The kriya part of the Aquarian Sadhana usually begins with chanting the Adi mantraOng Namo Guru Dev Namo” three times. The practitioner then chooses a Yoga practice that lasts for about 30 minutes and is concluded by Savasana. The kriyas prepare practitioners to receive the full benefits of chanting the Aquarian mantras. This is like the spring-cleaning part of the Aquarian Sadhana. It enables practitioners to sit back and enjoy the sunshine once finished!

Aquarian Mantras

What: The Aquarian mantras, like any other mantras, are words/phrases that carry energetic charge. They are chanted to focus the mind.

Why: Each of the Aquarian Mantras is powerful on its own. They channel energy through the chakras and release blockages.

Mantras are a powerful tool to bring our mind into stillness by focusing on specific words. The Aquarian mantras are chanted for specific lengths of time. Each of them has a specific purpose, hence there is a particular order to them:

1. The Morning Call

“Ek ong kaar sat nam siri wahe guru”

Also known as the Adi Shakti Mantra or Long Ek Ong Kaar, this Aquarian mantra initiates Kundalini energy. Practitioners apply the neck lock for Kundalini to rise. It is chanted for 7 minutes and balances all of the chakras.

2. Wah Yantee

“Waah Yantee, Kar Yantee, Jag Doot Patee, Aadak It Waahaa,

Brahmaadeh Tresha Guru, It Wahe Guru”

This mantra brings stillness to the mind and unlocks our intuition. It is chanted for 7 minutes.

3. Mul Mantra

“Ek Ong Kar, Sat Naam, Kartaa Purkh, Nirbhao, Nirvair, Akaal Moorat, Ajoonee,

Saibung, Gur Prasad, Jap!

Aad Sach, Jugaad Sach, Hai bhee Sach, Nanak Hosee Bhee Sach”

Also chanted for 7 minutes, this mantra connects us to our inner Truth so that we can experience the consciousness of our soul.

4. Sat Siri Siri Akal

“Sat Siri, Siri Akaal

Siri Akaal, Mahaa Akaal

Mahaa Akaal, Sat Naam

Akaal Moorat, Wahe Guru”

This Aquarian mantra allows us to acknowledge that we are timeless, deathless beings so that we can move beyond the fear of endings. It is chanted for 7 minutes.

5. Rakhay Rakhanhaar

“Rakhay rakhanahaar aap ubaariaun,

Gur kee pairee paa-eh kaaj savaariun,

hoaa aap dayaal manaho na visaariun,

saadh janaa kai sung bhavajal taariun,

saakat nindak dusht khin maa-eh bidaariun,

tis saahib kee tyk Naanak manai maa-eh,

Jis simrat sukh ho-eh sagalay dookh jaa-eh”

According to Yogi Bhajan this mantra is “for protection against all negative forces, both inner and outer, which move against one’s walk on the path of destiny.  It cuts like a sword through every opposing vibration, thought, word and action.”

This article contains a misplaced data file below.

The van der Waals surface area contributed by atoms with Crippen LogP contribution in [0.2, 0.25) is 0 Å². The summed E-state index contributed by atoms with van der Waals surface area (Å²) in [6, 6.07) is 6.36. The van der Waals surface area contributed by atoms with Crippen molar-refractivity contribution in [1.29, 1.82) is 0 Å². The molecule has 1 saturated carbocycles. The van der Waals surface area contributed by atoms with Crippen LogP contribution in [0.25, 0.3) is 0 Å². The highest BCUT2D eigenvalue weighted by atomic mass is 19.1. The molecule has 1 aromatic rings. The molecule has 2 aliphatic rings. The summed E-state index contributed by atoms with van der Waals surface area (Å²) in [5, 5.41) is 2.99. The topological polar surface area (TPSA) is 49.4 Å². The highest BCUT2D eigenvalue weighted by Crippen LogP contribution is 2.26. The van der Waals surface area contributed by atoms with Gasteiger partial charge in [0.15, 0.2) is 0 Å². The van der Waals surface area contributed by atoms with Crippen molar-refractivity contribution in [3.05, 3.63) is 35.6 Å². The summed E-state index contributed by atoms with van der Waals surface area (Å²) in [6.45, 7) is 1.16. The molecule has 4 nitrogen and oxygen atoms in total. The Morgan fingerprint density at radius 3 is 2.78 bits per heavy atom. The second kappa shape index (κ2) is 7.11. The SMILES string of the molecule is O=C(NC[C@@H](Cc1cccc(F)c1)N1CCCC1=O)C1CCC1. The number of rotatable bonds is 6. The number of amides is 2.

6. Waheguru Wahejio

“Waheguru Waheguru Waheguru Wahejio”

For this mantra, sit in Virasana and then place your your right foot to the ground in front of your seat in a half-kneeling position. Place hands together in prayer pose. This mantra is chanted for 22 minutes moving you beyond your mind into bliss or the ecstasy of wisdom.

7. Guru Ram Das

“Guru Guru Wahe Guru, Guru Ram Das Guru”

The Guru Ram Das chant praises the Guru Ram Das filling us with humility and healing. It is chanted for 5 minutes.

8. Long Time Sun

The traditional end to the morning Sadhana is marked by singing this song. 

A practitioner then might choose to bow their head to the Siri Guru Granth Sahib, the central holy scripture of Sikhism. Among Sikhs it is regarded as the eternal living Guru.

How To Practice the Aquarian Sadhana

If you’ve never been to an Aquarian Sadhana, I highly recommend this before setting up your own practice at home!  It’s a super structured form of practice and it’s important to know how the mantras are sung to unleash their full potential. You might get lost in 2 1/2 hours of self-guided practice if you’re not sure how it should feel, sound and flow. If you’re brand new to Kundalini, try my 60 minute morning sadhana to get started:

  • Snatam Kaur shares incredible tips and insights about the Aquarian Sadhana in her book “Original Light – the Morning Practice of Kundalini Yoga
  • If 2 1/2 hours right away sounds too overwhelming, start off with the beautiful Adi Mantra, which we chant at the beginning of every Kundalini Yoga class to tune into our higher consciousness. Or begin with the Morning Call and add on the other mantras one at a time.
  • Be prepared. Pick out your clothes and set up your practice space so you can start your pre-dawn day smoothly and without interruptions.
  • Set realistic goals. The Aquarian Sadhana is an incredible experience best practiced in community, but it’s more important to do a short sadhana every day than do the full Aquarian Sadhana every week. It is only through a dedicated daily sadhana that you will initiate noticeable change in your life.